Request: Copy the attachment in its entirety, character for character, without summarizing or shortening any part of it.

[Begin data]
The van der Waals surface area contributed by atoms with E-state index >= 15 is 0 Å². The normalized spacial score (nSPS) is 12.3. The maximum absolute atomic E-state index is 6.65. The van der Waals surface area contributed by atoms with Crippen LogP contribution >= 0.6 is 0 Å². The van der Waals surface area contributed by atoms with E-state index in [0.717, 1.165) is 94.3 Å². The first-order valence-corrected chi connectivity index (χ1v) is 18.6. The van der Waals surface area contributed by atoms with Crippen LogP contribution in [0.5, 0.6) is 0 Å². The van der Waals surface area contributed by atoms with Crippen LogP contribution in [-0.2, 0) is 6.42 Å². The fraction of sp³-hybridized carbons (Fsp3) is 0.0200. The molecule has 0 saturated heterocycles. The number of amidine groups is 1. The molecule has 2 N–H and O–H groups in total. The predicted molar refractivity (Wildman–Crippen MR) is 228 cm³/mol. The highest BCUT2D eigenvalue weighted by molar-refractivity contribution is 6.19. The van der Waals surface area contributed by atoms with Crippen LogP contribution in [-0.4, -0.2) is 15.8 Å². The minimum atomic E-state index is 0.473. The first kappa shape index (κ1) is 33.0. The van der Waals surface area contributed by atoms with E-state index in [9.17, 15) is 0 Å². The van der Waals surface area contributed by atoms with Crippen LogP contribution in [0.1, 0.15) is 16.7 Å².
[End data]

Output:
The van der Waals surface area contributed by atoms with E-state index >= 15 is 0 Å². The normalized spacial score (nSPS) is 12.3. The maximum absolute atomic E-state index is 6.65. The van der Waals surface area contributed by atoms with Crippen LogP contribution >= 0.6 is 0 Å². The van der Waals surface area contributed by atoms with E-state index in [0.717, 1.165) is 94.3 Å². The first-order valence-corrected chi connectivity index (χ1v) is 18.6. The van der Waals surface area contributed by atoms with Crippen LogP contribution in [0.5, 0.6) is 0 Å². The van der Waals surface area contributed by atoms with Crippen LogP contribution in [-0.2, 0) is 6.42 Å². The fraction of sp³-hybridized carbons (Fsp3) is 0.0200. The molecule has 0 saturated heterocycles. The number of amidine groups is 1. The molecule has 2 N–H and O–H groups in total. The predicted molar refractivity (Wildman–Crippen MR) is 228 cm³/mol. The highest BCUT2D eigenvalue weighted by molar-refractivity contribution is 6.19. The van der Waals surface area contributed by atoms with Crippen LogP contribution in [-0.4, -0.2) is 15.8 Å². The minimum atomic E-state index is 0.473. The first kappa shape index (κ1) is 33.0. The van der Waals surface area contributed by atoms with E-state index in [9.17, 15) is 0 Å². The van der Waals surface area contributed by atoms with Crippen LogP contribution in [0.1, 0.15) is 16.7 Å².